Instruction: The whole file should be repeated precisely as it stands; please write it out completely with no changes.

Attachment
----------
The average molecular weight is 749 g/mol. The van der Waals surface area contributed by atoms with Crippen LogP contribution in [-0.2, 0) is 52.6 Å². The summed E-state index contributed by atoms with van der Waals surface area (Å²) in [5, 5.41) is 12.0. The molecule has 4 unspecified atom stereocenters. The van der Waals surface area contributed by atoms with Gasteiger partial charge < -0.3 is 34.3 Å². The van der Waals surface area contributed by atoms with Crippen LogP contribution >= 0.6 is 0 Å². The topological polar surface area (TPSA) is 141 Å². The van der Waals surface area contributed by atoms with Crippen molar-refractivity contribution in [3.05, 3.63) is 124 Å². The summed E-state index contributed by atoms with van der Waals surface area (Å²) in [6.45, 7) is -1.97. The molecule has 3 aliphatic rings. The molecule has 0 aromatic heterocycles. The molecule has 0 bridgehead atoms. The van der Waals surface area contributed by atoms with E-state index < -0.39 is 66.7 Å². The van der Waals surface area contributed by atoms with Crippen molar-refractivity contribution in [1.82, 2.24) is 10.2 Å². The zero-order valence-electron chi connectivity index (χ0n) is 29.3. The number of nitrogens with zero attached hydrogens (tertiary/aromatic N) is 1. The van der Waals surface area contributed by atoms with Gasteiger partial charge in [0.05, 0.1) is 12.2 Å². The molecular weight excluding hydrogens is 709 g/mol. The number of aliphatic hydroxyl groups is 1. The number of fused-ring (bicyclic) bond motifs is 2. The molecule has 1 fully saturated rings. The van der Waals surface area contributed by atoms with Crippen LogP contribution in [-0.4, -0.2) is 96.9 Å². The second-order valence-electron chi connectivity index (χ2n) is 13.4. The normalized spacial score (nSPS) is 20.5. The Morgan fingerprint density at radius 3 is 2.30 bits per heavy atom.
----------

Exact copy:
The average molecular weight is 749 g/mol. The van der Waals surface area contributed by atoms with Crippen LogP contribution in [-0.2, 0) is 52.6 Å². The summed E-state index contributed by atoms with van der Waals surface area (Å²) in [5, 5.41) is 12.0. The molecule has 4 unspecified atom stereocenters. The van der Waals surface area contributed by atoms with Gasteiger partial charge < -0.3 is 34.3 Å². The van der Waals surface area contributed by atoms with Crippen LogP contribution >= 0.6 is 0 Å². The topological polar surface area (TPSA) is 141 Å². The van der Waals surface area contributed by atoms with Crippen molar-refractivity contribution in [3.05, 3.63) is 124 Å². The summed E-state index contributed by atoms with van der Waals surface area (Å²) in [6.45, 7) is -1.97. The molecule has 3 aliphatic rings. The molecule has 0 aromatic heterocycles. The molecule has 0 bridgehead atoms. The van der Waals surface area contributed by atoms with E-state index < -0.39 is 66.7 Å². The van der Waals surface area contributed by atoms with Crippen molar-refractivity contribution in [1.82, 2.24) is 10.2 Å². The zero-order valence-electron chi connectivity index (χ0n) is 29.3. The number of nitrogens with zero attached hydrogens (tertiary/aromatic N) is 1. The van der Waals surface area contributed by atoms with Gasteiger partial charge in [0.05, 0.1) is 12.2 Å². The molecular weight excluding hydrogens is 709 g/mol. The number of aliphatic hydroxyl groups is 1. The number of fused-ring (bicyclic) bond motifs is 2. The molecule has 1 fully saturated rings. The van der Waals surface area contributed by atoms with Crippen LogP contribution in [-0.4, -0.2) is 96.9 Å². The second-order valence-electron chi connectivity index (χ2n) is 13.4. The normalized spacial score (nSPS) is 20.5. The Morgan fingerprint density at radius 3 is 2.30 bits per heavy atom.